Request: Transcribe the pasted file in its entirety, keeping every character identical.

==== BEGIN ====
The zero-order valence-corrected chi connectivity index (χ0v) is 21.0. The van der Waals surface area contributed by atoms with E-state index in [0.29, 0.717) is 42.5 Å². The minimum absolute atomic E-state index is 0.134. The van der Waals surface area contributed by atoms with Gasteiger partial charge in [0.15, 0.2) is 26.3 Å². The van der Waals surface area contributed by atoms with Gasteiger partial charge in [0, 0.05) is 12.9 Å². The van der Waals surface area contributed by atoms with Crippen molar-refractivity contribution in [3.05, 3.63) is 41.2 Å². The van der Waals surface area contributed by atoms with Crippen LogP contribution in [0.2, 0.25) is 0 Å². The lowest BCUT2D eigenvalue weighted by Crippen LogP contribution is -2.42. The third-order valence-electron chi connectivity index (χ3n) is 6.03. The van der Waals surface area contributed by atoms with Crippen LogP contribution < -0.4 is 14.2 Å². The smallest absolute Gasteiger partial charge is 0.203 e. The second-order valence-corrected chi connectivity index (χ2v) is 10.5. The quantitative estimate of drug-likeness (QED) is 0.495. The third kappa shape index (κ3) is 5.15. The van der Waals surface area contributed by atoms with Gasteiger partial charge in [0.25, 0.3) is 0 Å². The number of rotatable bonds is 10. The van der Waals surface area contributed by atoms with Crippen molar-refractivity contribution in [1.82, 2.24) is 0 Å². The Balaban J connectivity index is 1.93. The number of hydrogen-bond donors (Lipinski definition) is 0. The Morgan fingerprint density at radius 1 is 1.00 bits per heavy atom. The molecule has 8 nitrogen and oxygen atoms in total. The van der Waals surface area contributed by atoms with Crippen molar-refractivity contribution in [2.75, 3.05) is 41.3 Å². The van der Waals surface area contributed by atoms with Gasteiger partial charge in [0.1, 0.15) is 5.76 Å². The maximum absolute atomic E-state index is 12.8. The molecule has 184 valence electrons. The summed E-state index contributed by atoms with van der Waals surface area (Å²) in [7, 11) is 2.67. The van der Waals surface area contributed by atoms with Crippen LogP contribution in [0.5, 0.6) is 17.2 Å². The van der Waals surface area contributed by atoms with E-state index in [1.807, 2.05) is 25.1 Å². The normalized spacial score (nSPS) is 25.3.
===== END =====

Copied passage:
The zero-order valence-corrected chi connectivity index (χ0v) is 21.0. The van der Waals surface area contributed by atoms with E-state index in [0.29, 0.717) is 42.5 Å². The minimum absolute atomic E-state index is 0.134. The van der Waals surface area contributed by atoms with Gasteiger partial charge in [0.15, 0.2) is 26.3 Å². The van der Waals surface area contributed by atoms with Gasteiger partial charge in [0, 0.05) is 12.9 Å². The van der Waals surface area contributed by atoms with Crippen molar-refractivity contribution in [3.05, 3.63) is 41.2 Å². The van der Waals surface area contributed by atoms with Crippen LogP contribution in [0.2, 0.25) is 0 Å². The lowest BCUT2D eigenvalue weighted by Crippen LogP contribution is -2.42. The third-order valence-electron chi connectivity index (χ3n) is 6.03. The van der Waals surface area contributed by atoms with Crippen LogP contribution < -0.4 is 14.2 Å². The smallest absolute Gasteiger partial charge is 0.203 e. The second-order valence-corrected chi connectivity index (χ2v) is 10.5. The quantitative estimate of drug-likeness (QED) is 0.495. The third kappa shape index (κ3) is 5.15. The van der Waals surface area contributed by atoms with Gasteiger partial charge in [0.25, 0.3) is 0 Å². The number of rotatable bonds is 10. The van der Waals surface area contributed by atoms with Crippen molar-refractivity contribution in [1.82, 2.24) is 0 Å². The Balaban J connectivity index is 1.93. The number of hydrogen-bond donors (Lipinski definition) is 0. The Morgan fingerprint density at radius 1 is 1.00 bits per heavy atom. The molecule has 8 nitrogen and oxygen atoms in total. The van der Waals surface area contributed by atoms with Crippen molar-refractivity contribution in [2.75, 3.05) is 41.3 Å². The van der Waals surface area contributed by atoms with Gasteiger partial charge in [0.1, 0.15) is 5.76 Å². The maximum absolute atomic E-state index is 12.8. The molecule has 184 valence electrons. The summed E-state index contributed by atoms with van der Waals surface area (Å²) in [7, 11) is 2.67. The van der Waals surface area contributed by atoms with Crippen LogP contribution in [0.5, 0.6) is 17.2 Å². The van der Waals surface area contributed by atoms with E-state index in [1.807, 2.05) is 25.1 Å². The normalized spacial score (nSPS) is 25.3.